The Trumps will have to navigate the two-year penalty as they sort out the future of the family-run real estate company that also hasn’t filled the chief financial officer or controller positions vacated by former Trump Org. execs Allen Weisselberg and Jeff McConney.

During closing arguments last month, Engoron questioned whether the attorney general presented any evidence that Trump’s eldest sons knew that there was fraud going on at the company — but ultimately found them liable for issuing false financial statements, falsifying business records and conspiracy claims.

“They also served as co-executives running the company from January 2017 to today, in which they had intimate knowledge of the Trump Organization’s business, assets, and were provided with financial updates upon request,” Engoron wrote Friday.

The judge knocked Eric Trump’s credibility in his ruling, pointing out inconsistent testimony he gave at trial.

“Eric Trump’s credibility was severely damaged when he repeatedly denied knowing that his father ever even compiled an SFC that valued his assets and showed his net worth ‘until this case came into fruition.’”

He “begrudgingly” conceded at trial that he actually knew about his father’s statements as early as 2013 “upon being confronted with copious documentary evidence conclusively demonstrating otherwise,” the judge wrote.

Engoron also said Eric Trump unconvincingly tried to distance himself from some appraisals of Trump Org. properties that offered a much lower valuation than reported on Donald Trump’s financial statements.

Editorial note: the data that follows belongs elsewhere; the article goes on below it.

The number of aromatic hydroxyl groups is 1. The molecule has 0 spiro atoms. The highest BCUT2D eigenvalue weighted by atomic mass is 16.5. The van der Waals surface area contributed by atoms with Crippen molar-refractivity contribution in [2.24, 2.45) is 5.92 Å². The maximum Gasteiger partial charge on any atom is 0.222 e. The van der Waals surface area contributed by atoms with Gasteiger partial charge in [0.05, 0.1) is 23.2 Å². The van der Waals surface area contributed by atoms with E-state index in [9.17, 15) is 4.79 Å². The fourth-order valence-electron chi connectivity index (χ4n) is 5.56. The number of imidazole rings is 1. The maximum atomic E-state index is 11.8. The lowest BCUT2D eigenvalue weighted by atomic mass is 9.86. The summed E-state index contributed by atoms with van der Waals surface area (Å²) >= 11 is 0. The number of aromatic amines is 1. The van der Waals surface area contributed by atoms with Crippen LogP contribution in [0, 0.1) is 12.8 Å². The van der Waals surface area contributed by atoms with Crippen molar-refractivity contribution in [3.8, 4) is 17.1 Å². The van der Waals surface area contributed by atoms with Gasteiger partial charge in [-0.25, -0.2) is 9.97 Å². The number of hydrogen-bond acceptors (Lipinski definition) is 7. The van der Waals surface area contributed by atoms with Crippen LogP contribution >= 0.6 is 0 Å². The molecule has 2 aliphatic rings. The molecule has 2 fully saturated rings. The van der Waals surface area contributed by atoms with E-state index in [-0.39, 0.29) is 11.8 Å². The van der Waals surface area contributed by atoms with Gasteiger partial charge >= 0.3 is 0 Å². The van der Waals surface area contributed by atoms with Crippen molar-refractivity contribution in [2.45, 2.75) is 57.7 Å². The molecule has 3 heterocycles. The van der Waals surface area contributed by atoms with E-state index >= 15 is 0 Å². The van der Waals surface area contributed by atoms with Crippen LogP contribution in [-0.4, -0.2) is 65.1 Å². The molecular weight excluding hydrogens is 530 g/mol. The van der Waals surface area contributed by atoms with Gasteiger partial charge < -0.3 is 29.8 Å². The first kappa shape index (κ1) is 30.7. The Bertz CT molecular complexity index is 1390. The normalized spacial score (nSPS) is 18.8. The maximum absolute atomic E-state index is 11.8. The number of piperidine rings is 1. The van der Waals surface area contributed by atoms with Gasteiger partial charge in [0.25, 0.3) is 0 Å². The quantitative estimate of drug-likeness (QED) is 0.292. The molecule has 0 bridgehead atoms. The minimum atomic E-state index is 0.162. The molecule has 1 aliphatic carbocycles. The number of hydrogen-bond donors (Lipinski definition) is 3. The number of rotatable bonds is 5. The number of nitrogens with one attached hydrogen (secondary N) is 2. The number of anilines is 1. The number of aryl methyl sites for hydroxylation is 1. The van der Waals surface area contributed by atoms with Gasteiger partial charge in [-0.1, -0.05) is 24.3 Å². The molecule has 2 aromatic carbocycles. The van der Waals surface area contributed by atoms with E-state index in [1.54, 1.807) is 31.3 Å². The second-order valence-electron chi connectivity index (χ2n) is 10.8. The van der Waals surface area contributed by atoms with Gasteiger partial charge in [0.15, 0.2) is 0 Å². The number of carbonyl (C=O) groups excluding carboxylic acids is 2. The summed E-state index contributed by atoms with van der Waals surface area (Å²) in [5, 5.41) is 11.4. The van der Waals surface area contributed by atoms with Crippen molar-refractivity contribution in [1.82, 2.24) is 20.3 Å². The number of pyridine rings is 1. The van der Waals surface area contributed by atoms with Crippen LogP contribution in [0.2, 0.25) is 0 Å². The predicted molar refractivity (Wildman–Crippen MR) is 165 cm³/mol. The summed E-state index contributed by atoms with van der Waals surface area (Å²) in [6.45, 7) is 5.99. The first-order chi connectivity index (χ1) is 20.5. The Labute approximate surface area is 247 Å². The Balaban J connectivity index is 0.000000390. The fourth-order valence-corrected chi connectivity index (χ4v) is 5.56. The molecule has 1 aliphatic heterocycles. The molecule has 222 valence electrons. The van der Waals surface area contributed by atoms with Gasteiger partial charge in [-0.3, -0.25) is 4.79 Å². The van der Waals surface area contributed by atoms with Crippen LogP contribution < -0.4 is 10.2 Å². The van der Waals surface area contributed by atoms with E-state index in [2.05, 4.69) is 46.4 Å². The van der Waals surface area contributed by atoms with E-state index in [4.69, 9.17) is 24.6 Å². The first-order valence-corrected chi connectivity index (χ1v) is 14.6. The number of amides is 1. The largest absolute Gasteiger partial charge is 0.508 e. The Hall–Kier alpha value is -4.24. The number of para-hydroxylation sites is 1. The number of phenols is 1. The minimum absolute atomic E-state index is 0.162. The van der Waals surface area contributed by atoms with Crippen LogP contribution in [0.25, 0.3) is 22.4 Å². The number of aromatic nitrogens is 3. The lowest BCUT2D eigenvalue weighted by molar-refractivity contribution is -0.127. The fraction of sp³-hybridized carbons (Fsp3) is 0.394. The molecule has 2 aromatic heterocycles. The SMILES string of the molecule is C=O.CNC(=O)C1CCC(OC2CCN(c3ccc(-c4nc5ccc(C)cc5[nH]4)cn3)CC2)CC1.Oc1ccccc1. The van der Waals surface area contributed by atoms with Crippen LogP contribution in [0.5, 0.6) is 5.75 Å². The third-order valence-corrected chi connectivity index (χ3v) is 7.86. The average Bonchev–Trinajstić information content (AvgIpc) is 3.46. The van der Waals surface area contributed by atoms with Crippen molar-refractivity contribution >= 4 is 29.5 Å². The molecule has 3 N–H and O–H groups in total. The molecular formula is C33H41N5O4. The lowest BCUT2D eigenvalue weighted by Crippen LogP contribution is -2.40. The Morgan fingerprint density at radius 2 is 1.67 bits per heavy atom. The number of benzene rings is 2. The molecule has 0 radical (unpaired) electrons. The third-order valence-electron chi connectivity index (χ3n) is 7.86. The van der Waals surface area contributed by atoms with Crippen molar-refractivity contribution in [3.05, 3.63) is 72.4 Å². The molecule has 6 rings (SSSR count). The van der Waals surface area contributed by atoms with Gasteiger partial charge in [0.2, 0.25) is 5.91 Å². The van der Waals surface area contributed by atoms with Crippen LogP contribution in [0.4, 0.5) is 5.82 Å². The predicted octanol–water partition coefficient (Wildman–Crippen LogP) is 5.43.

Eric and Donald Trump Jr. were both ordered to pay more than $4 million in disgorgement, or “ill-gotten” profits, they personally received from the 2022 sale of Trump’s hotel at the Old Post Office building in Washington DC.

Ivanka Trump gets to keep her profits on the building sale because she was dismissed as a defendant in the case by an appeals court ahead of trial. But that didn’t stop Engoron from weighing in on her trial testimony, calling it “suspect.”

“Ivanka Trump was a thoughtful, articulate, and poised witness, but the Court found her inconsistent recall, depending on whether she was questioned by OAG or the defense, suspect,” Engoron wrote. “In any event, what Ms. Trump cannot recall is memorialized in contemporaneous emails and documents; in the absence of her memory, the documents speak for themselves.”

Next steps: Trump will appeal the ruling

Trump’s attorneys have already appealed Engoron’s summary judgment last year that found the former president liable for fraud – and Trump’s attorneys are already planning to appeal this decision, too.

Trump attorney Christopher Kise responded to Engoron’s ruling in a statement on Friday, saying the court “ignored the law, ignored the facts.”

Kise added Trump will appeal and “remains confident the Appellate Division will ultimately correct the innumerable and catastrophic errors made.”

During the 11-week trial, Trump’s attorneys repeatedly criticized Engoron’s handling of the case and raised objections “for the record” and a potential appeal.

Engoron often acknowledged the likelihood of an appeal during the trial, raising his concerns with a reversal with the attorney general’s lawyers when he allowed the testimony of certain witnesses the AG objected to as part of Trump’s defense.

The reality is that the ruling is likely to be tied up in the courts on appeal for a long time, and Engoron’s ruling Friday was written with an eye toward surviving an appellate challenge.

This story has been updated with additional details.